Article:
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Rust and Bone

Rust and Bone

By Marie Lahetjuzan

Cast: Marion Cotillard, Matthias Schoenaerts, Armand Verdure, Céline Sallette
Year: 2012
Colour: Yes
Director: Jacques Audiard
Screenplay: Jacques Audiard, Thomas Bidegain
Story: Craig Davidson
Music: Alexandre Desplat
Countries: Belgium, French
Runtime: 120 mins

Showing at the BFI London Film Festival on 13 and 14 October

Rust and Bone, the new chef-oeuvre of Jacques Audiard (A Prophet, 2009) is undoubtedly one of the most powerful films of the year and might just provide its female lead with the chance of a second Oscar.

The encounter of Ali (Matthias Schoenaerts – Bullhead, 2011) and Stephanie (Marion Cotillard – La vie en Rose, 2008) is the story of two very different lives coming together and ultimately growing and developing together. It is a story of a life-enhancing friendship which shows that, although all human beings can be damaged by life, we all have the ability to recover and move forward if we are supported and loved.



Ali finds himself looking after his 5-year-old son on his own. He is a tough young man, raised on the streets, and used to fighting to stay alive. He goes to live with his sister in Antibes where he starts working as a bouncer. One night, he meets Stephanie. She is as anonymous as any other woman going out on her own on a Saturday night in a small city in southern France although she attracts the type of attention that gets her into trouble and he has to step in to help her out and takes her home where she lives with her boyfriend. She is a talented Orca whale trainer at the Marineland Park.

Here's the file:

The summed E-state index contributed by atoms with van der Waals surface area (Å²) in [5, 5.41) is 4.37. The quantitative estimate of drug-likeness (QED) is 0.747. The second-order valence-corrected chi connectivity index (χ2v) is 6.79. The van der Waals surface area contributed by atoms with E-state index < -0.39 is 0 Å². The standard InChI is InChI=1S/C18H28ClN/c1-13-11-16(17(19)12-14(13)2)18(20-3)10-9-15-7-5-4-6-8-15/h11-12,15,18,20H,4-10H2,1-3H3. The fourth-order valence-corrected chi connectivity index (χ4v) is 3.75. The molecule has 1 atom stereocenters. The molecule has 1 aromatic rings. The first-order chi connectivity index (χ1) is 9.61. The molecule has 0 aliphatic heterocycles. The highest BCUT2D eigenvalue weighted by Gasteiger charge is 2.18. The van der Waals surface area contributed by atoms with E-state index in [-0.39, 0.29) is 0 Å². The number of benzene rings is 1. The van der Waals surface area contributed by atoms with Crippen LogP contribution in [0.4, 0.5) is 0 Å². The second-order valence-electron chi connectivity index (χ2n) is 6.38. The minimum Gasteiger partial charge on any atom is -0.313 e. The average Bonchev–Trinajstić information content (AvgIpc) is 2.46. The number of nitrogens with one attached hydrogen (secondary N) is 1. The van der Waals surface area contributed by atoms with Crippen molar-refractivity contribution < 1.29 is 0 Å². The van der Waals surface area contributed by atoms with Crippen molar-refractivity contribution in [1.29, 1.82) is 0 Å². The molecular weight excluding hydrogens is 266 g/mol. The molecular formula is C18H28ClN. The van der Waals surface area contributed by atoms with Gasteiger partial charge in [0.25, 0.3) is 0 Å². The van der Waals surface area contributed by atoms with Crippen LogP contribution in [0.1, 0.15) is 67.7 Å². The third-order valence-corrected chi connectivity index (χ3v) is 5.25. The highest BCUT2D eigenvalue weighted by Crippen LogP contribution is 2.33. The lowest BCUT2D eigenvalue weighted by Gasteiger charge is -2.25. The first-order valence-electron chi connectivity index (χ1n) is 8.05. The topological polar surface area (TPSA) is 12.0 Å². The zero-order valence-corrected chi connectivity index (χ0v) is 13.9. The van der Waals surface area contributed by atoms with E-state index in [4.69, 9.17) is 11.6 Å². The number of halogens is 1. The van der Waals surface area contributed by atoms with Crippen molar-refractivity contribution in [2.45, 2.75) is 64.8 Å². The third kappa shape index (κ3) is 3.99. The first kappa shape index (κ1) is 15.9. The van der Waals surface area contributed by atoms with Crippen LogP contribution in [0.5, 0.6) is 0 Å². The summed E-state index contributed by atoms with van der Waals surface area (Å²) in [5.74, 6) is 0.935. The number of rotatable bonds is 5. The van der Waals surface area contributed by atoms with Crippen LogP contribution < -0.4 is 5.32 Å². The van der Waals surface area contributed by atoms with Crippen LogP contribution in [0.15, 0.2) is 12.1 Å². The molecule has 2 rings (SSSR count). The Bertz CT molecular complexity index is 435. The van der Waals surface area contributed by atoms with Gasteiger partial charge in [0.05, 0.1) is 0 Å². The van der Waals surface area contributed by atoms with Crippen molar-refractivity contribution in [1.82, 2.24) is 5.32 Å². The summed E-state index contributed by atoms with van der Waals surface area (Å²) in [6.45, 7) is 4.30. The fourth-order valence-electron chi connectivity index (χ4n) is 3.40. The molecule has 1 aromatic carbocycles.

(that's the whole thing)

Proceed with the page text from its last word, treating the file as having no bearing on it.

Time goes by. A few weeks after meeting him in the nightclub, Stephanie rings Ali with no expectations. When he goes to visit her in the new flat she has moved  into, he finds that she has suffered a terrible accident and her boyfriend is no longer with her. She is now ridden to her wheelchair and lives like a recluse and has not washed for days.

He is going help her regain her dignity in the most natural way and without any pity or compassion. In the process find a way to save himself as well. This is an amazing story, written by the Canadian writer Craig Davidson, of catharsis leading to forgiveness, showing how fate and other people can both destroy and create.

Beautifully filmed and wonderfully acted, it demystifies and ultimately ignores handicap, without emotion or pity. Only the strength to keep devouring life, day by day, is present in Rust and Bone.

 A superb film with a powerful story, but not for children or the faint-hearted.


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